Predicting and managing type 2 diabetes

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Over 100,000 Utahns have been diagnosed with diabetes and health officials say there may be as many as 45,000 more undiagnosed.

Both type 1 and type 2 diabetes mean the body is unable to regulate blood sugar. Type 1 is primarily genetic and is diagnosed early in life, while type 2 is acquired later in life, and is usually associated with a bad diet and inactive lifestyle.

Debra Ralls, an epidemiologist with the Utah Dept. of Health says that type 2 diabetes makes up 90 percent of the cases of the disease in Utah.

She also says that the proportion of people in the US with diabetes has doubled since 1990, from 3 percent to 6 percent.

"A lot of it is due to changing lifestyles. We're not as active as we used to be," Ralls said.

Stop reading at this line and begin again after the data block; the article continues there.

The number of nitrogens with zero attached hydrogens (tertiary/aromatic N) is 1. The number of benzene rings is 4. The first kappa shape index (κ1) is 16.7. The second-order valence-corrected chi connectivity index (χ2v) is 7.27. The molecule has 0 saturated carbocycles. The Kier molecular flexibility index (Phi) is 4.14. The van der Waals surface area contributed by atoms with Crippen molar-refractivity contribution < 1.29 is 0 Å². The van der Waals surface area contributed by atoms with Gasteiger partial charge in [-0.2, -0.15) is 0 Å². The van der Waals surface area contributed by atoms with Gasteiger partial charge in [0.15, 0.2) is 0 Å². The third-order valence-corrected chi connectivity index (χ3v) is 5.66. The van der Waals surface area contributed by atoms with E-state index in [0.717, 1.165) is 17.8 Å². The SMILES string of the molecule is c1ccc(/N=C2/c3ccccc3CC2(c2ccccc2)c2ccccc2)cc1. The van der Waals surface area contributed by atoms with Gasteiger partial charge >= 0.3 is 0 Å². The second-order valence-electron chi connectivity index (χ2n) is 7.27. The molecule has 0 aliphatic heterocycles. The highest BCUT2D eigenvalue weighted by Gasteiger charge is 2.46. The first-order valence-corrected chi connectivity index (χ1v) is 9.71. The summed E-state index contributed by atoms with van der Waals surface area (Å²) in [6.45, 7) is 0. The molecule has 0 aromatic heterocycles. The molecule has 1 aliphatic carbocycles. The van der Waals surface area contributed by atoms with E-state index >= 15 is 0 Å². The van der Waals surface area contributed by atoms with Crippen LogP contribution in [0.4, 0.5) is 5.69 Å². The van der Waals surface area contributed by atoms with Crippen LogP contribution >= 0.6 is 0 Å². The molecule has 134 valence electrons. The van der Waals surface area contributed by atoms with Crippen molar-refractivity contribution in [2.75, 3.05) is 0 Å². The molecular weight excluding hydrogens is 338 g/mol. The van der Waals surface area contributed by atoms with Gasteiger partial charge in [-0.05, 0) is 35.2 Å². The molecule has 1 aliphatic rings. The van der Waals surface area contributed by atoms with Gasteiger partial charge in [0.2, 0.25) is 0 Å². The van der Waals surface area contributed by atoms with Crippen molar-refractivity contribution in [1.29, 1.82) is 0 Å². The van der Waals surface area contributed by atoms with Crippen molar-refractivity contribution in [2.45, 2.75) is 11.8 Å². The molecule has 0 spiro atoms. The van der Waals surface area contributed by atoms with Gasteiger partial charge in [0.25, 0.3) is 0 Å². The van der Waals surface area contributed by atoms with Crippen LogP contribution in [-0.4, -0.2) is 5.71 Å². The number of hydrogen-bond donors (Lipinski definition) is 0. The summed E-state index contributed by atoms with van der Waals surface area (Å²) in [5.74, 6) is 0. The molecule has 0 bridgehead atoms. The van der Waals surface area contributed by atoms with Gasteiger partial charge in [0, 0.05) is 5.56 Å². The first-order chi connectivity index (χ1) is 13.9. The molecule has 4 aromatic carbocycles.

Warning signs of diabetes or pre-diabetes include increased thirst, frequent urination, blurred vision, fatigue and sores that won't heal. Doctors say that type 2 diabetes can be prevented, managed and sometimes reversed.

"It doesn't have to be major, even small weight loss or just being physically a little more active every day can go a long way to preventing diabetes," said Ralls.

For more information on diabetes, visit diabetes.org.